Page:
Filed under: Foreign Policy, Iraq, Middle East, Military | Tags: American Military, Obama's Failed Negotiations, Self Congratulatory Address
The storyline that plays in Obama’s head is clearly different than the one that plays in mine. Peter Wehner, who served in the Bush administration and writes now frequently at Commentary magazine’s Contentions blog, wrote recently that he thought that Obama has a heroic vision of himself in his head which just doesn’t allow reality to intrude.
This is so odd. Does he really think he’s doing a good job? Is he telling a story that he hopes the rubes will believe? Does he believe what he says? Does he think this story is the one that his base will like and thus believe? Is he just trying to put a good face on an administration blunder, for public consumption?
This article from the New York Times gives some of the back story, and suggests that negotiations are ongoing, but Iraq needed a clear break to signify Iraq’s own sovereignty.
Here is the transcript of the Weekly Address, should you want to consider what the president had to say more closely. Here’s how Scott Johnson of Powerline describes the address.
Obama fits both Libya and Iraq into a “larger story.” In this address he is bringing it all back home, you might say. To the themes of R2P, collective action, and strategic retreat, Obama adds the clear McGovernite note that America is coming home to turn its attention to the important things involving projects in which we have “invested” too little. He really couldn’t be much clearer.
Filed under: Foreign Policy, Islam, National Security, Politics, Terrorism | Tags: Afghanistan, American Military, Indecision, Pakistan
This painting by San Francisco artist Ed Ruscha is one selected by President Obama to be loaned to the White House. It would seem to indicate some level of self-awareness on the part of Mr. Obama of characteristic indecision. The world is taking notice of Obama’s dithering regarding Afghanistan and Pakistan, and worrying.
The word “dithering” has gained a spot in current vocabulary that it has never previously occupied. In a campaign speech on September 9,2008, Obama said:
His plan comes up short. There’s not enough troops, not enough resources and not enough urgency. What President Bush and Senator McCain don’t understand is that the central front in the War on Terror is not in Iraq and never was. The central front is in Afghanistan and Pakistan where the terrorists who hit us on 9-11 are still plotting attacks seven years later.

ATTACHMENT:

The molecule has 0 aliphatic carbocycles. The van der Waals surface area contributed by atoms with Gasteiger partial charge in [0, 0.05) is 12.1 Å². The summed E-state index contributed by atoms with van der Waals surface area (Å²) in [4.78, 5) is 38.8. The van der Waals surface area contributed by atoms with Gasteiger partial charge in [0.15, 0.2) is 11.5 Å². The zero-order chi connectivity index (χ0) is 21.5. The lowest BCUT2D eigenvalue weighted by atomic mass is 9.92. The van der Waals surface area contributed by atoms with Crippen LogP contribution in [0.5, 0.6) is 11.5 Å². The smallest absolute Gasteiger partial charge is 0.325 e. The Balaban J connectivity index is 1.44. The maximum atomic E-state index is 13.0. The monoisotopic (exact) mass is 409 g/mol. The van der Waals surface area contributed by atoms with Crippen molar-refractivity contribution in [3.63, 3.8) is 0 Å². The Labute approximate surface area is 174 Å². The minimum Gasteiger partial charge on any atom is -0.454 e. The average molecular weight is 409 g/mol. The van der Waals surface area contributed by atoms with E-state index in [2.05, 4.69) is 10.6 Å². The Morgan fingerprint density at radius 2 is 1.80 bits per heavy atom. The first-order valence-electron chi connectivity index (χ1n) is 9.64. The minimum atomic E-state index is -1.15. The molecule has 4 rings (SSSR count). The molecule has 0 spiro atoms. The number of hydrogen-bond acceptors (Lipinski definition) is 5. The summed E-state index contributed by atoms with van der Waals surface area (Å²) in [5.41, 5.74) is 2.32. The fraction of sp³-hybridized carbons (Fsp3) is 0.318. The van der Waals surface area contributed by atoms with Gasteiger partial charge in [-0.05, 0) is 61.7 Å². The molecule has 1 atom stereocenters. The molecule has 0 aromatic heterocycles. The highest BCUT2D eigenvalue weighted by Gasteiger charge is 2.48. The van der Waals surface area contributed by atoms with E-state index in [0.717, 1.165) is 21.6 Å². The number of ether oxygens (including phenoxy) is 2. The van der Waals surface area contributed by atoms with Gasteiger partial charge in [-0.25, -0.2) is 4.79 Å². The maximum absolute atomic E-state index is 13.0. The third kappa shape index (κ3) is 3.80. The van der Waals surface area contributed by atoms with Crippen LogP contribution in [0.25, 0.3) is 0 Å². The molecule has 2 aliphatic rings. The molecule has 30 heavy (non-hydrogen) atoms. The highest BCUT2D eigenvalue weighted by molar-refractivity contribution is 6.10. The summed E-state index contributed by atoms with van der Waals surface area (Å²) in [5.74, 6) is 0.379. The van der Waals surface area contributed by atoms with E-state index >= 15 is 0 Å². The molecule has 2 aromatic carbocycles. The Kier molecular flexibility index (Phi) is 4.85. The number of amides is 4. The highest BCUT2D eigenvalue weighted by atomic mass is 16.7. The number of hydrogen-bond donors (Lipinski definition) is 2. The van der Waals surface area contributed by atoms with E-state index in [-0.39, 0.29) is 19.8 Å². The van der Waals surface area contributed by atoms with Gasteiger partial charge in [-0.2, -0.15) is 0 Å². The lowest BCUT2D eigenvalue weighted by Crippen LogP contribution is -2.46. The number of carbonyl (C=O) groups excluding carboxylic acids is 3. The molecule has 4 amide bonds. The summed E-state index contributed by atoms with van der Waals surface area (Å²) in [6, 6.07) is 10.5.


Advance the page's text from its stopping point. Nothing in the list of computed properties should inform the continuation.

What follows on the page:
On March 27, according to Charles Krauthammer, with his secretaries of state and defense at his side, the President said “Today I’m announcing a comprehensive new strategy for Afghanistan and Pakistan.” He made it clear that he had not arrived at the decision casually. The new strategy, he said, “marks the conclusion of a careful policy review.” The conclusion of an extensive review, the president assured the nation , that included consultation with military commanders and diplomats, with the governments of Afghanistan and Pakistan, with our NATO allies and members of Congress.
Dr. Krauthammer continued: “The general in charge was then relieved and replaced with Obama’s own choice, Stanley McChrystal.”
On August 30, Obama’s handpicked general submitted a request for 40,000 more troops which he said were necessary for the counterinsurgency strategy the president wanted, and to avoid losing to the Taliban.
General Petraeus, Admiral Mullen, General Zinni, and Ike Skelton (chair, House Armed Services), Diane Feinstein (chair Senate Intel) agreed. Six weeks later, Obama is still dithering. Rahm Emanuel was on the Sunday shows using the uncertainty in Afghan elections as the latest excuse. Robert Kaplan wrote in the Atlantic:
The Afghan people have survived three decades of war by hedging their bets. Now, watching a young and inexperienced American president appear to waiver on his commitment to their country, they are deciding, at the level of both the individual and the mass, whether to make their peace with the Taliban — even as the Taliban itself can only take solace and encouragement from Obama’s public agonizing. Meanwhile, fundamentalist elements of the Pakistani military, opposed to the recent crackdown against local Taliban, are also taking heart from developments in Washington. …This is how coups and revolutions get started, by the middle ranks sensing weakness in foreign support for their superiors.
Obama’s wobbliness also has a corrosive effect on the Indians and the Iranians. India desperately needs a relatively secular Afghan regime in place to bolster Hindu India’s geopolitical position against radical Islamdom, and while the country enjoyed an excellent relationship with Bush, Obama’s dithering is making it nervous. And Iran in observing Washington’s indecision, can only feel more secure in its creeping economic annexation of western Afghanistan.
At the White House, the dithering goes on. The meetings are now referred to as “seminars”, but strategic decisions seem to be left, not to the world’s best generals, but, of course, to the president and Rahm Emanuel, Joe Biden and David Axlerod.
As the painting says: I THINK MAYBE I’LL…MAYBE…YES…
xxxxxxxwait a minute…
xxxxxxxxxxxxx On Second Thought…
xxxxxxxxxxxxxxxxxxxxx MAYBE NO..